Motor Control Impairments Flashcards Preview

PTRS 853 Midterm > Motor Control Impairments > Flashcards

Flashcards in Motor Control Impairments Deck (46):
1

Describe the neural and non-neural causes of muscle tone

neural: AMN more sensitive to input

non-neural: stiffness due to immobilization/atrophy

2

Motor Neuron: response to quick stretch (high velocity, low amplitude)

Type 1a

3

Efferent fiber: contracts mm spindles

gamma motor neuron

4

List the Tx options for hypertonicity (3)

- Drugs (baclofen, valium, botox)

- Surgerical (block/cut)

- PT (slow sustained stretching = short term effects)

5

Describe the theory behind prolonged stretch on tone

Thought of "Reflex Inhibiting"

Prolonged stretch activates GTOs autogenic inhibition which may allow for functional task practice but won't necessarily have long term effects

6

Describe the key features of the GTO (4)

- Stretch sensitive

- Results in inhibition

- Facilitates opposite mm 

- Must use an interneuron

7

List the neural and non neural causes of stiffness

neural: "relfex stiffness"

non-neural: effect of immob, limb inertia, heterotopic ossification, effect of aging, pain, arthritis, scoliosis 

8

List the Tx options for stiffness (6)

- stretching

- splinting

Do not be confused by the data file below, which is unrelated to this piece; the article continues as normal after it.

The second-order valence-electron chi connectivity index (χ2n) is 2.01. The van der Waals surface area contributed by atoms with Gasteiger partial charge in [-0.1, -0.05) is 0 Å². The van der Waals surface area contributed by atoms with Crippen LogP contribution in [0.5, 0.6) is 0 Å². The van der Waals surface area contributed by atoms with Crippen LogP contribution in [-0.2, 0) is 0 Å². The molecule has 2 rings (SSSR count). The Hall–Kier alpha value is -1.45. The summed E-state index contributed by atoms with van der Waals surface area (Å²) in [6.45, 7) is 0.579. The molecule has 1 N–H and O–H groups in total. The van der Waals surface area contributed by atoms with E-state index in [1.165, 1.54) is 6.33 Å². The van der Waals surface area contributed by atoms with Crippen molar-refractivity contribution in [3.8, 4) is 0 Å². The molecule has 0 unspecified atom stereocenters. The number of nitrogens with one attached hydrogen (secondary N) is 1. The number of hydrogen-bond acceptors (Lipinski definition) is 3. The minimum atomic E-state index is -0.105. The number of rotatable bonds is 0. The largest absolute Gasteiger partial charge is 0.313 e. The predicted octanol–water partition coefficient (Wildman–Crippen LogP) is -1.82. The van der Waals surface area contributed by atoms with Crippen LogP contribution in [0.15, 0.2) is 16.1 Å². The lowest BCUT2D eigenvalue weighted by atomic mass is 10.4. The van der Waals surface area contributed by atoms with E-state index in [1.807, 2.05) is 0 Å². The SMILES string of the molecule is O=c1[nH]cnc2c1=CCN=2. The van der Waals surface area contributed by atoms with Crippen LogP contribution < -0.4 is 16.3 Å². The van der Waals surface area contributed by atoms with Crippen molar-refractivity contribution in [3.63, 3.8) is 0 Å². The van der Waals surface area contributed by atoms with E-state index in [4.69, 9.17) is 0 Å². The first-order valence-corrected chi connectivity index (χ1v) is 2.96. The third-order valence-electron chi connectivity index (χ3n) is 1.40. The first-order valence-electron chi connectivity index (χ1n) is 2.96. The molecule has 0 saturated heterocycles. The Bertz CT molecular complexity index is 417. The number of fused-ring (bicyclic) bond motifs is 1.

- serial casting

- joint mobilization

- heat modalities

- surgical release

9

Describe the effect of stretching in healthy individuals vs. those with neurologic pathologies

Healthly: 30 sec hold or shorter duration over 15 min increases PROM

Non-healthy: standard stretching (above) is ineffective), 20-30 minute daily positioning may be effective in preventing contracture but not in reducing contracture

10

Describe Brunnstrom Stage 1

no movement

11

Describe Brunnstrom Stage 2

Involuntary movement only 

12

Describe Brunnstrom Stage 3

abnormal synergy only 

13

Describe Brunnstrom Stage 4

isolate 1 joint

14

Describe Brunnstrom Stage 5

isolate 2 joints

15

Describe Brunnstrom Stage 6

isolate all joints

16

Describe Brunnstrom Stage 7

normal movement

17

List the Tx options for synergy (3)

- task specific training 

- varied timing demands

- varied force demands

18

List the peripheral factors of strength and power (2)

- L/T properties

- Viscoelasticity

19

List the central factors of strength and power (4)

- Motor units

- Firing rate

- Sequencing

- Postural stabilization 

20

List causes of decreased force production in those with CNS pathology (8)

- inadequate input from AMN (plegia)

- alpha-gamma coactivation 

- incoordination

- spasticity/synergy

- sensory loss

- ROM loss

- atrophy

- endurance/fatigue

21

Describe alpha gamma co-activation

- When the mm shortens, the mm spindle also shorterns

22

Describe the adverse effects if alpha-gamma coactivation doesn't occur

If this doesn't occur the loose spindle can't response to stretch which lessens the input from the mm spindle, this can result in weaker/smaller mm contraction (even when concentrating)

23

Term: weakness as a secondary impairment

deconditioning

24

List the tx options for weakness if your pt's strength is > 3+ (2)

- resisted exercise

- task specific training

25

List the tx options for weakness if you pt is unable to move (2)

- facilitation techniques (stretch reflex, tapping, vibration)

- task specific training 

26